Saturday, June 02, 2007

Dutch mission discovers ancient tomb
There is some question mark about whether this article refers to a tomb discovered recently or one referred to some time ago, and it does seem odd that this is the only news service that has picked it up - I'll let you know if I hear anything else about it:
"An ancient tomb dates back some 3,500 years ago has been unearthed in Egypt by a Dutch mission, the official MENA news agency reported Friday.
The ancient tomb, located in Giza's Saqqara area in southwest of Cairo, belongs to a priest called Meri Neet, who had become known as the chief superintendent of god Aton at the time, the report said.
The huge tomb, discovered by the Dutch mission from Leiden Museum, dates back to the era of King Akhenaton, the 19th dynasty of ancient Egypt.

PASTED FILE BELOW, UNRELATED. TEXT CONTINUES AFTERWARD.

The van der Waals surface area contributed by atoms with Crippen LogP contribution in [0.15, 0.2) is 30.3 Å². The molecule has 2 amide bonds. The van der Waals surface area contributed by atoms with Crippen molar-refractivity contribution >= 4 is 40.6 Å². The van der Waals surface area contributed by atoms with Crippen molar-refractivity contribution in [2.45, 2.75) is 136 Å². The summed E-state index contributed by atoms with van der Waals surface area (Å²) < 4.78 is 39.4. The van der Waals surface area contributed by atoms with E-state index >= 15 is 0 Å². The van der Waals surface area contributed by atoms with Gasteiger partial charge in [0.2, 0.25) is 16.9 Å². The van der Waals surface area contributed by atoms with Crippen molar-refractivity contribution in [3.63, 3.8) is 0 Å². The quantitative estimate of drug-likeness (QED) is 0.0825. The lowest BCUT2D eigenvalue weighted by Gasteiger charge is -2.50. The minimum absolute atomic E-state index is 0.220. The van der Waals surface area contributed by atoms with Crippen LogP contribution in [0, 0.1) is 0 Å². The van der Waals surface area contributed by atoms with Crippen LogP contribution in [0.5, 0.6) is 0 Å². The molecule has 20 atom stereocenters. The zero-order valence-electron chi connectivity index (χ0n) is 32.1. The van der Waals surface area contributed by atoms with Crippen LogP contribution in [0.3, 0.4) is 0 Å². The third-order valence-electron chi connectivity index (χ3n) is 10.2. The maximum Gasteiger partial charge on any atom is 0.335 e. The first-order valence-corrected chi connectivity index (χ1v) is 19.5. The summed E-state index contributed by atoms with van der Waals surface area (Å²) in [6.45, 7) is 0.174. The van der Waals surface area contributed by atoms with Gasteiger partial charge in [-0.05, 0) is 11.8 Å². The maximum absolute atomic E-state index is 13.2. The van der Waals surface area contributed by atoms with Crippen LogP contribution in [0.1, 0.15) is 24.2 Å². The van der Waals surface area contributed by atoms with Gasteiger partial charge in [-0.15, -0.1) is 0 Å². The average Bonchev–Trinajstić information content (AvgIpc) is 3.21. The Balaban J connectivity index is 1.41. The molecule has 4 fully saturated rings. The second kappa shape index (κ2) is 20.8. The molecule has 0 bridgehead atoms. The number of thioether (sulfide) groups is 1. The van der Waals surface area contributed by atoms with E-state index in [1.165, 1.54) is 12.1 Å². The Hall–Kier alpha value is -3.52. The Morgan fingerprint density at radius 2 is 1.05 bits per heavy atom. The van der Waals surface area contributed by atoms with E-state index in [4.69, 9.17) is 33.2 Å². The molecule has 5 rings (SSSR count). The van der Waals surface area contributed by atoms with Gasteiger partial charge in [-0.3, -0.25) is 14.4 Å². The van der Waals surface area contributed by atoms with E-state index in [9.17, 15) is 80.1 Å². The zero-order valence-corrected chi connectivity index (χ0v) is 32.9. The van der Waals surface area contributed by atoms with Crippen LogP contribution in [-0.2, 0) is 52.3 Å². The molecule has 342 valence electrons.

The Dutch experts found the burial chamber, but without finding the mummy.
According to the report, the tomb contained utensils on which the names of the four sons of god Horus are engraved.
The Dutch mission also discovered a rare stone slab bearing the image of a woman holding a bunch of flowers, which follows the design of ancient Egyptian art known in Menya at the time.
The Egyptian Supreme Council of Antiquities has prepared to refer the new discovery to Culture Minister Farouq Hosni to endorse the finances needed for further digging operations around the area."

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